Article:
A record number of U.S. companies want to go public, National Venture Capital Association President Mark Heesen told the IBTimes in a recent interview. But the IPO market essentially shut down in mid-summer.
Groupon, the Chicago-based deals site that uses technology to distribute coupons, waited more than a quarter before its IPO, co-managed by Morgan Stanley, Goldman Sachs and Credit Suisse, took off. Since its pricing at $20, Groupon shares traded as high as $31.14. On Wednesday, they were around $23.10.
The underwriters gambled that the market would favor the issue after a couple of weeks of higher-than-expected earnings reports and apparent agreement in Europe over the financial crisis.
But market volatility continues. And what about deals for lesser-known companies like Zynga, Vocera Communications and M/A-COM Technology Solutions, itself a former listed company that was bought by Tyco International, that have been languishing for months?
Some are finally ready to roll. Security software developer Imperva, based in Redwood Shores, Calif., raised $90 million Tuesday in a deal co-managed by JPMorgan Chase and Deutsche Bank Securities.
Priced at $18, $4 above its suggested range, Imperva shares traded Wednesday at $24.28, or a 35 percent pop, even as the overall market declined more than three percent.
The company can promote its prowess in fighting hacker attacks against government and corporate networks as well as the pedigree of CEO Shimon Kramer, an alumnus of long-established Israel vendor CheckPoint Software Technologies.
Zynga, the San Francisco-based developer of games like FarmVille and Zynga Poker, has been sitting in registration since July, when it planned to raise $1 billion. Co-managers of its deal are Morgan Stanley and Goldman Sachs.
The game site this month said its nine-month revenue more than doubled to $829 million from as many as 6.7 million subscribers. The Securities and Exchange Commission hasn't completed its review yet. The SEC continually asked Groupon for more information, which caused that company to lower its money raising expectations.
Gaming stocks are often very volatile and a public Zynga would compete against the likes of Electronic Arts, Take-Two Interactive Software and Konami, and be valued more than all of them combined. Electronic Arts alone is valued now around $7.7 billion.
And how about Facebook, the Palo Alto, Calif.-based social networker with an estimated 800 million subscribers? It's been coy about its finances, although by law it will be required to disclose financial information next quarter because it has more than 500 shareholders.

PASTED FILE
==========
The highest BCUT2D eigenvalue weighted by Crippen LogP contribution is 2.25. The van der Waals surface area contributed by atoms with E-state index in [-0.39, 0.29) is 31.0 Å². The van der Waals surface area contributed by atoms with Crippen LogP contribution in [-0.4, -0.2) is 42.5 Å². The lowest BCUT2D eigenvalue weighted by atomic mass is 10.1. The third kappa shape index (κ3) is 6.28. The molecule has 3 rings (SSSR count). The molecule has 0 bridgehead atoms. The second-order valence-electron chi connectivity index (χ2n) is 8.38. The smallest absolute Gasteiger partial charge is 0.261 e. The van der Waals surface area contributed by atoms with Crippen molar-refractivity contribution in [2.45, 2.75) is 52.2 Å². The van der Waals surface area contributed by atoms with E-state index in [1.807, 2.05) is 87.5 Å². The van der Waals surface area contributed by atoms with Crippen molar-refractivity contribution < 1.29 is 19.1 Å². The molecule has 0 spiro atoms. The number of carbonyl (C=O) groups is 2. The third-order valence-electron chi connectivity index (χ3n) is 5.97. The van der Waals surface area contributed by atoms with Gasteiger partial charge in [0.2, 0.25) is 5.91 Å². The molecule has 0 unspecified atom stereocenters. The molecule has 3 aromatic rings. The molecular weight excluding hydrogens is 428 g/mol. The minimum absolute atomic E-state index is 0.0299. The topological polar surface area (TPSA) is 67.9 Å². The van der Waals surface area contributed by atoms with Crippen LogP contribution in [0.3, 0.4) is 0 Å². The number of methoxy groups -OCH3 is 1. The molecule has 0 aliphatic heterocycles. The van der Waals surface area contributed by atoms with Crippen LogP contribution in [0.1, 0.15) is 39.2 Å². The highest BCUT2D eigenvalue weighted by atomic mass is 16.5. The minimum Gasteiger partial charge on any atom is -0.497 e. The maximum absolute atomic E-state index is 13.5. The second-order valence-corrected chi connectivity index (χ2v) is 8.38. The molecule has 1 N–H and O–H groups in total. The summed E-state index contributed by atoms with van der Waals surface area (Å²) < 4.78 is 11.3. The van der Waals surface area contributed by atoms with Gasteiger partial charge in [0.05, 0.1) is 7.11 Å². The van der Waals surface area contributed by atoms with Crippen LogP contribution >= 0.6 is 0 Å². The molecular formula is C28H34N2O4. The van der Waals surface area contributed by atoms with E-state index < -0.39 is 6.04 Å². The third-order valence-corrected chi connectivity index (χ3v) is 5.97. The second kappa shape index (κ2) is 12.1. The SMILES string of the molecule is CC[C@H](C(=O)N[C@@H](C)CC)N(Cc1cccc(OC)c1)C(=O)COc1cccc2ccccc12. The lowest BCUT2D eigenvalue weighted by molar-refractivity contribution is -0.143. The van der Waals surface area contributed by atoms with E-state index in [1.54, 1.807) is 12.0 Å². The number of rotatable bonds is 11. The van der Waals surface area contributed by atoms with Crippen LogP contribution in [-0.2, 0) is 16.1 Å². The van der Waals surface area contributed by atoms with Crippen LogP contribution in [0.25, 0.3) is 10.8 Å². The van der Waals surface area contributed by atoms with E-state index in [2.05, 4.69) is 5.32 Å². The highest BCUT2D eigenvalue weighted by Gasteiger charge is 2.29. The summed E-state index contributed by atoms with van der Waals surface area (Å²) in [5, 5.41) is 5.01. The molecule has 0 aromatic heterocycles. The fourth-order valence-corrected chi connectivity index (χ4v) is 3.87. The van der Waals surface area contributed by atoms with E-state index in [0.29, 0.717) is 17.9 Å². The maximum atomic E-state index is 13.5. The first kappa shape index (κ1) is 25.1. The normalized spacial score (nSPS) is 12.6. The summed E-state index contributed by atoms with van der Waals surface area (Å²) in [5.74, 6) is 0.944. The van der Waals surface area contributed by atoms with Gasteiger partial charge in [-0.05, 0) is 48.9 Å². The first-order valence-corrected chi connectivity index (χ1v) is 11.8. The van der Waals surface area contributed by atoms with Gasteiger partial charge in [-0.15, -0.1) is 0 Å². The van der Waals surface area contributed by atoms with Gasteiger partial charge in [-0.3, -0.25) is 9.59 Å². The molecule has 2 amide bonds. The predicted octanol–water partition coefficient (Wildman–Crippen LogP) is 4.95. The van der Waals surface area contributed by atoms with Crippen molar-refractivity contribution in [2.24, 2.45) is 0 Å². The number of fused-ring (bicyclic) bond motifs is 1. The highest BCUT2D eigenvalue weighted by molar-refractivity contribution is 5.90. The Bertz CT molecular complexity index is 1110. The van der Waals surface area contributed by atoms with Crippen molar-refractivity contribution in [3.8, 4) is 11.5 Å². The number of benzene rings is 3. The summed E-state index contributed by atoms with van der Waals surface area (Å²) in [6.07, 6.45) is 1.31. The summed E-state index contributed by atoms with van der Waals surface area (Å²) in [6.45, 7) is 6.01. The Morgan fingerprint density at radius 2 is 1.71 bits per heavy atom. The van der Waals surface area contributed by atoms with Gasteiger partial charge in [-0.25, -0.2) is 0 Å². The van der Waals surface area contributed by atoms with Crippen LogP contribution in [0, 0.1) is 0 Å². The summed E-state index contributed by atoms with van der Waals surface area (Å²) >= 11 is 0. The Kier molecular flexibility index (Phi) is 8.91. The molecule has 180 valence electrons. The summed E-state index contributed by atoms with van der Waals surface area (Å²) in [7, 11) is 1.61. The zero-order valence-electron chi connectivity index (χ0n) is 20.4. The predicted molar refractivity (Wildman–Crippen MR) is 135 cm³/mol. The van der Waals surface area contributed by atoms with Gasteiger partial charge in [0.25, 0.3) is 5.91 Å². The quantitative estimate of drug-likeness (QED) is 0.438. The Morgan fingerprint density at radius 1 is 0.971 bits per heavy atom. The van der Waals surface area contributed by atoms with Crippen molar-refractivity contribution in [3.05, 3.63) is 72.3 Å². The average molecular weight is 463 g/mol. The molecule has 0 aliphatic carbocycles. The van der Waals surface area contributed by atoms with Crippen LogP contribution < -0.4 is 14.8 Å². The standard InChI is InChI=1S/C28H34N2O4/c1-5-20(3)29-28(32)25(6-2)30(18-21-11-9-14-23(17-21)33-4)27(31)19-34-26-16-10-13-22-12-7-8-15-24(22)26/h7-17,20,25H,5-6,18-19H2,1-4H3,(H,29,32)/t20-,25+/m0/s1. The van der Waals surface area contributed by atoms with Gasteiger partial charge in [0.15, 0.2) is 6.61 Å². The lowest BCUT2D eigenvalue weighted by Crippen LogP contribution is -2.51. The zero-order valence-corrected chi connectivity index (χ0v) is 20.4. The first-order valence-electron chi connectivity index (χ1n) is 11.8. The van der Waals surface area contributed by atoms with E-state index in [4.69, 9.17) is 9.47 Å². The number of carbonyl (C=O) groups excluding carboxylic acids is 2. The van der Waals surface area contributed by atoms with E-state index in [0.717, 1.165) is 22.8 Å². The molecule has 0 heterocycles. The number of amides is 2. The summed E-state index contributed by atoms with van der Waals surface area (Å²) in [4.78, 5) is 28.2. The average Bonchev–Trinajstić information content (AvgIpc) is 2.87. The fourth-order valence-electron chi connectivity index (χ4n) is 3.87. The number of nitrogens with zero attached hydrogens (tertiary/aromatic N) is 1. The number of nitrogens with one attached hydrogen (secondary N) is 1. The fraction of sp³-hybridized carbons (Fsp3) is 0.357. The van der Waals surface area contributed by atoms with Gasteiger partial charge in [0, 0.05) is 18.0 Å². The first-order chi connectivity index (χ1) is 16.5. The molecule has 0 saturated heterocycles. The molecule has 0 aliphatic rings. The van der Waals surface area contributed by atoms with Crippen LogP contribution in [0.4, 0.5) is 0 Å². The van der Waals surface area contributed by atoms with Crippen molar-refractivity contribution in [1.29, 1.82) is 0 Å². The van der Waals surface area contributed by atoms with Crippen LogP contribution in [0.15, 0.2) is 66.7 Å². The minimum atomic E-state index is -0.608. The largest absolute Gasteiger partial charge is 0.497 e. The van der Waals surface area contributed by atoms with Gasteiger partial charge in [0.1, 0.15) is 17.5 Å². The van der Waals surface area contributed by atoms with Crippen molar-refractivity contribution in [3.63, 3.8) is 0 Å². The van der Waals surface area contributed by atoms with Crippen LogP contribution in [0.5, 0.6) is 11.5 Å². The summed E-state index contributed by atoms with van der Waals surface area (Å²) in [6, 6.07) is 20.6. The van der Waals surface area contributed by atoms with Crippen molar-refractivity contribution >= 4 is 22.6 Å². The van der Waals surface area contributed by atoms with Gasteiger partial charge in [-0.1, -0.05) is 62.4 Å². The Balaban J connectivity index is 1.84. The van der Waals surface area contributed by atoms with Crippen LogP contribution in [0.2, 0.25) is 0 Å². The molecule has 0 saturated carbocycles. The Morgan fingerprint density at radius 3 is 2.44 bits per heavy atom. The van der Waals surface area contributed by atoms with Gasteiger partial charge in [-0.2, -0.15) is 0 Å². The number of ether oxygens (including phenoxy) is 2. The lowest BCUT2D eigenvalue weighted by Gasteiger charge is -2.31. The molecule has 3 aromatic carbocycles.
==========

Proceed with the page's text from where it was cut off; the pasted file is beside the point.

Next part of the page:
Early in 2011, Facebook took in $500 million from Goldman Sachs and Russia's Digital Sky Technologies in a deal that valued the whole business at $50 billion. CEO Mark Zuckerberg has been wary about an IPO, although he has apparently not refrained from selling some Facebook shares from his personal account to pay for his $100 million gift to the schools of Newark, N.J. in 2010.
One strategy mooted by Wall Street insiders is that Facebook acquire Yahoo, another Goldman Sachs client, through a so-called reverse takeover. Yahoo, in Sunnyvale, Calif., is valued now around $19 billion.
A takeover of Yahoo might please outside investors like Daniel Loeb's Third Point Capital, but frustrate the announced intentions of China's Alibaba Group to acquire it for itself; Yahoo now owns about 40 percent of Alibaba.
For sure, a Facebook IPO would be as tempting as Yahoo's was back in 1996, Netscape Communications in 1995 and Google in 2004. None of those three had had a movie like The Social Network about it or as strong a customer base.
Google was valued at $27 billion in its IPO. This week, the Mountain View, Calif.-based search and media company is valued around $195 billion.
Of course, the private companies might well turn to some of the Big 10 technology companies, including Google, Yahoo and Oracle, sitting atop a cash pile exceeding $300 billion, according to IBTimes estimates.
In the last two months, security software developer Q1 Labs sold itself to IBM, Oracle snapped up unstructured data analysis software developer Endeca for as much as $900 million and Google acquired restaurant reviewer Zagat for $151 million.
This week, Zagat rival Yelp hired Goldman Sachs and Citigroup for an early 2012 IPO that might value it as high as $2 billion. Last year, Elevation Partners, the Menlo Park, Calif.-based investment firm owned by Roger McNamee and U2's Bono, bought a 20 percent stake for $100 million.
Elevation Partners also invested $270 million in Facebook last year, which it now values at $1.2 billion.
With those kinds of returns, Facebook might never want to schedule an IPO.